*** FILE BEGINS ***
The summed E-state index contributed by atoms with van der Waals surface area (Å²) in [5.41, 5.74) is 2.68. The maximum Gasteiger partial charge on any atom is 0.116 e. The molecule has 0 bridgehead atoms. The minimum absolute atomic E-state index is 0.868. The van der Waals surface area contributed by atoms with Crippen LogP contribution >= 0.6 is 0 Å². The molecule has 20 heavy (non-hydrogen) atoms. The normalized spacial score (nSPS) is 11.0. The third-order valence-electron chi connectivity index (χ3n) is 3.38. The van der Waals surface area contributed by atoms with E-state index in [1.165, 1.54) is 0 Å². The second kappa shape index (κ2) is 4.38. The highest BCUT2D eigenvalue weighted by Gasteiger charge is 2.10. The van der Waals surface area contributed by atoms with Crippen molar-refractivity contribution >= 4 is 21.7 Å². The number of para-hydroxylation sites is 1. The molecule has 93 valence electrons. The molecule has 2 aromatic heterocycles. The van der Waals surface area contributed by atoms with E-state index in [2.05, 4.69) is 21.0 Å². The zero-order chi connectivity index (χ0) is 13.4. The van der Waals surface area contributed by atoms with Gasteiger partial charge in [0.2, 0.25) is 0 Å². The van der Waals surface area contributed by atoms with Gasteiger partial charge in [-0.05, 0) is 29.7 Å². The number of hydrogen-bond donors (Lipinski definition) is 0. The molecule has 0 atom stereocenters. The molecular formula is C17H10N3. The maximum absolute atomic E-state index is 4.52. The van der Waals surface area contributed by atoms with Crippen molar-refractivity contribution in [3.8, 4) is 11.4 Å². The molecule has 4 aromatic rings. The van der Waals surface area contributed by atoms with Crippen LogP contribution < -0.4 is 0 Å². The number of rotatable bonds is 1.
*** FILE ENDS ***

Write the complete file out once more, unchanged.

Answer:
The summed E-state index contributed by atoms with van der Waals surface area (Å²) in [5.41, 5.74) is 2.68. The maximum Gasteiger partial charge on any atom is 0.116 e. The molecule has 0 bridgehead atoms. The minimum absolute atomic E-state index is 0.868. The van der Waals surface area contributed by atoms with Crippen LogP contribution >= 0.6 is 0 Å². The molecule has 20 heavy (non-hydrogen) atoms. The normalized spacial score (nSPS) is 11.0. The third-order valence-electron chi connectivity index (χ3n) is 3.38. The van der Waals surface area contributed by atoms with E-state index in [1.165, 1.54) is 0 Å². The second kappa shape index (κ2) is 4.38. The highest BCUT2D eigenvalue weighted by Gasteiger charge is 2.10. The van der Waals surface area contributed by atoms with Crippen molar-refractivity contribution >= 4 is 21.7 Å². The number of para-hydroxylation sites is 1. The molecule has 93 valence electrons. The molecule has 2 aromatic heterocycles. The van der Waals surface area contributed by atoms with E-state index in [2.05, 4.69) is 21.0 Å². The zero-order chi connectivity index (χ0) is 13.4. The van der Waals surface area contributed by atoms with Gasteiger partial charge in [0.2, 0.25) is 0 Å². The van der Waals surface area contributed by atoms with Gasteiger partial charge in [-0.05, 0) is 29.7 Å². The number of hydrogen-bond donors (Lipinski definition) is 0. The molecule has 0 atom stereocenters. The molecular formula is C17H10N3. The maximum absolute atomic E-state index is 4.52. The van der Waals surface area contributed by atoms with Crippen molar-refractivity contribution in [3.8, 4) is 11.4 Å². The molecule has 4 aromatic rings. The van der Waals surface area contributed by atoms with Crippen LogP contribution < -0.4 is 0 Å². The number of rotatable bonds is 1.